Skip to main content
English Cymraeg
Research project

An evaluation of food chain information (FCI) and collection and communication of inspection Results (CCIR) for all species

This review examined the value and use of food chain information (FCI) and Collection and Communication of Inspection Results (CCIR) forms. This was done in order to identify and implement possible changes, resulting in an improved system of recording information for surveillance purposes and official meat controls.

Last updated: 4 March 2013


Hygiene regulations specify the information requirements for the health of animals arriving from the farms to slaughterhouses. This record forms the FCI and is used by the slaughterhouse operator and official veterinarian (OV) to organise the slaughter procedures. The OV also uses the FCI to decide appropriate ante- and post-mortem inspection tasks.

The CCIR records ante- and post-mortem inspection findings and returns these to the farmer. This informs the farmer and his private veterinarian of any pathological conditions to assist them in the management of the health and welfare of their livestock.

Research Approach

This project assessed the relevance of the content of FCI in relation to public health and animal health issues. It was complemented by an analysis of databases holding inspection findings.

FCI was also reviewed through interviews with farmers, slaughterhouses, food business operators (FBOs) and OVs. Links between the information provided in the FCI and the health of live animals and carcass inspections were identified.

Other information systems such as herd health plans and third party assurance schemes were also examined to find appropriate links which could be incorporated into the FCI.

The information gathered was used to establish the effectiveness of both information exchange systems and the accuracy of the material provided. Methods in which these documents could be adjusted or changed, to record relevant and accurate information, were considered, to underpin an improved system of meat controls.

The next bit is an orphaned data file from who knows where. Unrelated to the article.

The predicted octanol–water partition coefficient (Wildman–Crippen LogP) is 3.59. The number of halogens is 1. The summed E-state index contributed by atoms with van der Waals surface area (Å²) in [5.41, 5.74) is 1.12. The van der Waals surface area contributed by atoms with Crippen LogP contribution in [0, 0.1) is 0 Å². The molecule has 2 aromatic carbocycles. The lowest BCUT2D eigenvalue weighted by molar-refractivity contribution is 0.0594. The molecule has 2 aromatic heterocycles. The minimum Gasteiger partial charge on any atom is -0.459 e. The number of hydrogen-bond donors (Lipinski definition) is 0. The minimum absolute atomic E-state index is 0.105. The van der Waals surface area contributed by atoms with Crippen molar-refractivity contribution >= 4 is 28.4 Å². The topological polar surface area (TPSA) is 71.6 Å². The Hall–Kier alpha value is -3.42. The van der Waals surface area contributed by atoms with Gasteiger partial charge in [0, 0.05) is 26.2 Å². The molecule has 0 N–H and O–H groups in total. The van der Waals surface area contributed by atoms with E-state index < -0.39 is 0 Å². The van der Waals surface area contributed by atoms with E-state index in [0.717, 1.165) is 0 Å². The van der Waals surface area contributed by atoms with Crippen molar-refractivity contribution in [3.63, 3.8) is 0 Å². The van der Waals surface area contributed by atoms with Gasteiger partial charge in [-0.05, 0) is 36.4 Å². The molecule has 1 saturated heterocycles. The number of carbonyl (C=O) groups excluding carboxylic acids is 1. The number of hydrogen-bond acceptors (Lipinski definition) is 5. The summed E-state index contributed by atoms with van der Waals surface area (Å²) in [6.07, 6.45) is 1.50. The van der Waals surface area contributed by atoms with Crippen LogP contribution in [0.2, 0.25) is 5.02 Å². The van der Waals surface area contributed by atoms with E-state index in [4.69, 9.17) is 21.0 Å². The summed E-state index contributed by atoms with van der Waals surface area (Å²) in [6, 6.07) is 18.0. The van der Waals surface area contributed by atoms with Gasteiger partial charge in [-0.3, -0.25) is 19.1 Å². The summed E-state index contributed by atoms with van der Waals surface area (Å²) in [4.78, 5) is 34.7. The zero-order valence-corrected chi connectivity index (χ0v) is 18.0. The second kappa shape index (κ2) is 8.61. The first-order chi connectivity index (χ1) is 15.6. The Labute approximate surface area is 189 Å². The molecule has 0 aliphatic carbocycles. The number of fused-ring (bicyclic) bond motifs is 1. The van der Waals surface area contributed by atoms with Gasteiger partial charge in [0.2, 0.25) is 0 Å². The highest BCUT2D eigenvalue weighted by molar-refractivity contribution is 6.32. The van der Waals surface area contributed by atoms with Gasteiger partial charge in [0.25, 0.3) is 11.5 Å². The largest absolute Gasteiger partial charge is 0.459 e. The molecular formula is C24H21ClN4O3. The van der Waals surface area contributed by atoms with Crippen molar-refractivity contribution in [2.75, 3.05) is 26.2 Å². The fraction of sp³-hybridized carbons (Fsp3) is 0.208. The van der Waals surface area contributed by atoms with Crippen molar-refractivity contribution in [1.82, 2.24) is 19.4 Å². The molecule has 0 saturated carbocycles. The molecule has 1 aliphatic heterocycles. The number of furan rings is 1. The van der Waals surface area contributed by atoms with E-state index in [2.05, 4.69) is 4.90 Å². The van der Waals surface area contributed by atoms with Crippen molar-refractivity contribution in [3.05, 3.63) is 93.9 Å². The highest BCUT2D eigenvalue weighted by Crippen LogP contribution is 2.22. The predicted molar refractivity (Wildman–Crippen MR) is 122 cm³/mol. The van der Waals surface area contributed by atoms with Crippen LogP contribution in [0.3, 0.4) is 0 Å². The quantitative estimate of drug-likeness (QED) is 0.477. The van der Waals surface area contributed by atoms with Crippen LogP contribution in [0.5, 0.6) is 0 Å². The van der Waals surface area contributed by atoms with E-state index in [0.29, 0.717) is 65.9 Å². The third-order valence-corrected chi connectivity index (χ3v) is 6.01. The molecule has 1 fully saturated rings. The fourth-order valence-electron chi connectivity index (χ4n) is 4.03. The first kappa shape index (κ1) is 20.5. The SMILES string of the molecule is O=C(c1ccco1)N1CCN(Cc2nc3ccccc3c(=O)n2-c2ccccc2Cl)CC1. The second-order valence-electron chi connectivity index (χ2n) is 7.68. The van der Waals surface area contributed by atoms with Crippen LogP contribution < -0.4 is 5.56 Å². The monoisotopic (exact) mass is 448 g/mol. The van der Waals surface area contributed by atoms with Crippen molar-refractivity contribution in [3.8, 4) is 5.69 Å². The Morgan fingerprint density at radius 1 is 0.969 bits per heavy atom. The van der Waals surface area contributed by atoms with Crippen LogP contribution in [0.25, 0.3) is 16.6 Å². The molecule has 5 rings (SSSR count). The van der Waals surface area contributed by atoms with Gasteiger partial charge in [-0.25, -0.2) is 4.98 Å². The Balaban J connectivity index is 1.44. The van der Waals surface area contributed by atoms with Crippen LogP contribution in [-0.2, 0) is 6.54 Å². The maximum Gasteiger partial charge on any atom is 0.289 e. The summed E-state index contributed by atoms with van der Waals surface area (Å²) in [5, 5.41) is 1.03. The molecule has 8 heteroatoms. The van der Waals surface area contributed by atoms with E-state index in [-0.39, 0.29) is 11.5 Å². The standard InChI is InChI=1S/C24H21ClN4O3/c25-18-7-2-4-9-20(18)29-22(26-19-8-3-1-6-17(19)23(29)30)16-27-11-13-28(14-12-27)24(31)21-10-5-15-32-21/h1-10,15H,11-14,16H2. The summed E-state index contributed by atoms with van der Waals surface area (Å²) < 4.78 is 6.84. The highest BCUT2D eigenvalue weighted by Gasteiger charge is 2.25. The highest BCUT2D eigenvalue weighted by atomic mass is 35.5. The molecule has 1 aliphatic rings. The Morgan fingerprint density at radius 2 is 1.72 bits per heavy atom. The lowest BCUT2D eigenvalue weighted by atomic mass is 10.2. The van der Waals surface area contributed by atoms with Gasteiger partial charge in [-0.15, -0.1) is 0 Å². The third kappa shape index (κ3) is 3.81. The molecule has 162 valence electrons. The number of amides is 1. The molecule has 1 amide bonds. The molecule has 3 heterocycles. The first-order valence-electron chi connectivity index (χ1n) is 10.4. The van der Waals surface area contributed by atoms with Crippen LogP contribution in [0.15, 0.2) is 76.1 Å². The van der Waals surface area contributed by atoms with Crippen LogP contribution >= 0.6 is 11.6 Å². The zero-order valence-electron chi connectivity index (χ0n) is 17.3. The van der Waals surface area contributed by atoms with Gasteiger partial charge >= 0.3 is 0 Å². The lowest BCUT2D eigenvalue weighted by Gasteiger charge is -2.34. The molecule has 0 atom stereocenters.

This survey showed that the FCI reporting system should be maintained. Most large scale pig and poultry producers and processors used it effectively, seeing FCI as essential to producing quality products. Conversely, small scale producers and the FBOs they supplied did not always share this view.

Many cattle and sheep producers and FBOs felt that compiling the FCI was a burden and not particularly useful. Several FBOs and OVs questioned the accuracy of some of the reporting elements. This, together with inspection results, made them believe it was unhelpful for targeting inspection tasks, which might improve food safety and animal health and welfare.

However, cattle and sheep producers felt that it would be an improvement if FCI was comprehensively applied. All sectors stated that FCI should be linked with farm assurance schemes, for example, in order to gain more information about individual animals or the conditions of herds and flocks ‘on farm’. Producers could forward this information to OVs and FBOs in the plants before animals were sent to the slaughterhouse.

The CCIR requirement was a successful tool for the larger poultry and pig producers and processors, who obtained information through the inspection recording database. However, most of the cattle and sheep producers said that they did not regularly request inspection results.

Recommendations included:

  • to carry out a risk analysis for each species to account for differing production and marketing systems, highlighting ‘key information’ for recording rather than ‘minimum elements’
  • to improve knowledge of the FCI role through a communications programme targeted at cattle, sheep and pig producers outside the larger integrated chains
  • to help FBOs recognise the value of FCI and how this could be used to improve the safety of their products
Research report

England, Northern Ireland and Wales